Our book club found that the villain in this story is motivated by a desire to destroy female academics, which raises questions about the level of respect that was afforded to academic women in the '30s. The women who run and attend the college are already struggling with sexist criticism from male academics, which makes the vandalism on campus that much more frustrating. It definitely humiliates the women at the college, and it calls attention from outsiders who can't find themselves bothered to take women in academia seriously:
One day in the Michaelmas Term there was a paragraph in one of the more foolish London dailies about an "Undergraduettes' Rag," informing the world that somebody had made a bonfire of gowns in Shrewsbury Quad and that the "Lady Head" was said to be taking disciplinary measures. Women, of course, were always news. Harriet wrote a tart letter to the paper, pointing out that either "undergraduate" or "woman student" would be seemlier English than "undergraduette," and that the correct method of describing Dr. Baring was "the Warden." The only result of this was to provoke a correspondence headed "Lady Undergrads," and a reference to "sweet girl-graduates." She informed Wimsey - who happened to be the nearest male person handy for scarifying - that this kind of vulgarity was typical of the average man's attitude to women's intellectual interests.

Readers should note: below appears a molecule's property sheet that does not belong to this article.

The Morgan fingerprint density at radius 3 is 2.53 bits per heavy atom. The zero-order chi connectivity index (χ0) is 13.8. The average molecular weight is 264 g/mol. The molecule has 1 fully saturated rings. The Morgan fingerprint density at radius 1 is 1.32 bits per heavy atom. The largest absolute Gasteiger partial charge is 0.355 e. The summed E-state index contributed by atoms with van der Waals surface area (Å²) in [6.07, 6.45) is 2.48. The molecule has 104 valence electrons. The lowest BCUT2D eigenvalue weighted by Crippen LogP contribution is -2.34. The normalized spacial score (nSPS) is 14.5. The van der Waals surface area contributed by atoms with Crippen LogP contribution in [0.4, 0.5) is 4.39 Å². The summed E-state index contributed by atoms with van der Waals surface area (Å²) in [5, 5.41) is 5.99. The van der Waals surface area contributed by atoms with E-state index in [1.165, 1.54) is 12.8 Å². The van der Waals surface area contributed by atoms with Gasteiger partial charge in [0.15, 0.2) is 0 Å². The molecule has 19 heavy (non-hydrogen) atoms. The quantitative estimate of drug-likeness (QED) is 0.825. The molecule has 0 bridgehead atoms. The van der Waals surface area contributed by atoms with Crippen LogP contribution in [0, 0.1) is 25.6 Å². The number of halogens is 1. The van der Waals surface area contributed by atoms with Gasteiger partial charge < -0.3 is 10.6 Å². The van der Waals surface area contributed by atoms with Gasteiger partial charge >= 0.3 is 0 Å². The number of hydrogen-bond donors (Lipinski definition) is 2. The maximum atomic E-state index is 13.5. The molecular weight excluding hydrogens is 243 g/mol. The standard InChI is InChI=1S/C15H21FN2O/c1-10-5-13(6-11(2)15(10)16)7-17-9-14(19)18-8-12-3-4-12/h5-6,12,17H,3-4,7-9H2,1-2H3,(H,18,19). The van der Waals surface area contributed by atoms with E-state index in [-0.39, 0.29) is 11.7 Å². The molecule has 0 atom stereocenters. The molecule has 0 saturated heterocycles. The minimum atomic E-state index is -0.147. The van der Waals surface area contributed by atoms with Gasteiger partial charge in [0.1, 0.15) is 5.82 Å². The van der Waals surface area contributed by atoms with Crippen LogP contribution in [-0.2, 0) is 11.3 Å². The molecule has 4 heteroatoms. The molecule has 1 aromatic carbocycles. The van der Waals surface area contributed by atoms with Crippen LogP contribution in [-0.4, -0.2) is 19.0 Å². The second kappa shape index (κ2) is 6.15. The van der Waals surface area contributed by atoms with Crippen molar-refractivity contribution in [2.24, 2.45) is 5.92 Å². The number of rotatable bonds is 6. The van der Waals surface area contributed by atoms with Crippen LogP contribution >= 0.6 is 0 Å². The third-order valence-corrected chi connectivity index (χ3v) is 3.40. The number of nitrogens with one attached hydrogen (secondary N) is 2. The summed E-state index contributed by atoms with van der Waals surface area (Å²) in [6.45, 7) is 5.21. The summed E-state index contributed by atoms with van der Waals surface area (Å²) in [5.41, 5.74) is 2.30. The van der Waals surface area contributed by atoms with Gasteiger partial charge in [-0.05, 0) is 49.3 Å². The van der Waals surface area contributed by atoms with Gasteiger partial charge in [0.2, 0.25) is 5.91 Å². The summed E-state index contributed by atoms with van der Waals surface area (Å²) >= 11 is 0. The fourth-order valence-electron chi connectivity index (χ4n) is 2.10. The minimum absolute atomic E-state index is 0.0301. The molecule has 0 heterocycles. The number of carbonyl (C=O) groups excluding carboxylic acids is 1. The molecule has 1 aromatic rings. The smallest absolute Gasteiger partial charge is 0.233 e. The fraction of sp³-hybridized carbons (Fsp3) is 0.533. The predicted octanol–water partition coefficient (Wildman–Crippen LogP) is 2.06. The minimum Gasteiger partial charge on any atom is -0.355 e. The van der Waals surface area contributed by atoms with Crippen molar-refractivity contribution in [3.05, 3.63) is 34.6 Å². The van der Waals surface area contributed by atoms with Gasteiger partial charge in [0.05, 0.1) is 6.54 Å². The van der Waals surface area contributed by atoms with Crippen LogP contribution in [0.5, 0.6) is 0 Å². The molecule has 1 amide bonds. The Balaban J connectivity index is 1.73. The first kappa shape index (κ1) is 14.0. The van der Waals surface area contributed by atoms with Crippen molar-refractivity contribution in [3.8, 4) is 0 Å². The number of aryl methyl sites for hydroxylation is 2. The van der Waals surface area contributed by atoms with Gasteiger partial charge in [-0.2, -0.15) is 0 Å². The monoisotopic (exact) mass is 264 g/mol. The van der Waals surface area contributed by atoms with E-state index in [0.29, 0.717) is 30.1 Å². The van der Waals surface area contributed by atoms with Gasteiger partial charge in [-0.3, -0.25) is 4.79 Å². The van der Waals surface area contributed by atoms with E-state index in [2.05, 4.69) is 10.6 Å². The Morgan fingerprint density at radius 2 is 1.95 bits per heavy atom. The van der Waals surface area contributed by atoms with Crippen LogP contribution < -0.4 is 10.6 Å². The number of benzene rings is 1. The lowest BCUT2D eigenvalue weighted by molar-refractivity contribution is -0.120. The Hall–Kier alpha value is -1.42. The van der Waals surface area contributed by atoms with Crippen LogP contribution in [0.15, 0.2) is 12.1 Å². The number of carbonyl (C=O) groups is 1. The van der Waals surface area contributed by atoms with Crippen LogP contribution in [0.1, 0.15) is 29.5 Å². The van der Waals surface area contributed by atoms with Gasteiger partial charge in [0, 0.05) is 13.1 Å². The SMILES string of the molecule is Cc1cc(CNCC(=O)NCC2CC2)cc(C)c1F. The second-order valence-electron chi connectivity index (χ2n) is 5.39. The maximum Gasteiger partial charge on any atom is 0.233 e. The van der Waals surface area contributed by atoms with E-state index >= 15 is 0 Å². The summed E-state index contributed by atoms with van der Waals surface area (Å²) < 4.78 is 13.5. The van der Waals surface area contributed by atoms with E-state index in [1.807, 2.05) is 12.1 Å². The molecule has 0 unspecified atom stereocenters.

Harriet Vane is a detective with an eye for sexism! I just love that she called this newspaper out for their misogynist remarks, and I couldn't help but think that Harriet Vane would do a wonderful job providing commentary on our Douchebag Decree each week.
Have you read Gaudy Night? Let's keep our book club discussion going on the blog! Let us know who your favorite character was, which marriage-critiquing scene you were most fond of, or what you thought about the class issues brought up in the book. If you've yet to read the book, well, what are you waiting for? We'll be excited to hear what you think of it when you finish.
Gaudy Night was the first of three mystery novels that we'll be reading as part of our Bitch Book Clubs. On January 18th we'll be discussing Everything You Have Is Mine, a mystery novel with a lesbian detective written by Sandra Scoppettone in 1992. And on February 15th we'll be talking about To The Power of Three, a 2005 mystery novel about three teenage girls written by the fantastic Laura Lippman.
Are you in Portland and interested in joining in on the book club fun? Stop by the library to pick up a copy of the upcoming books. And if you can't be at the book club in person but you still want to discuss the book, look out for blog posts covering each of our book club picks. While we won't be able to offer those of you who aren't in Portland a scone or a glass of wine, we'll make sure that these virtual book clubs are fun for everyone!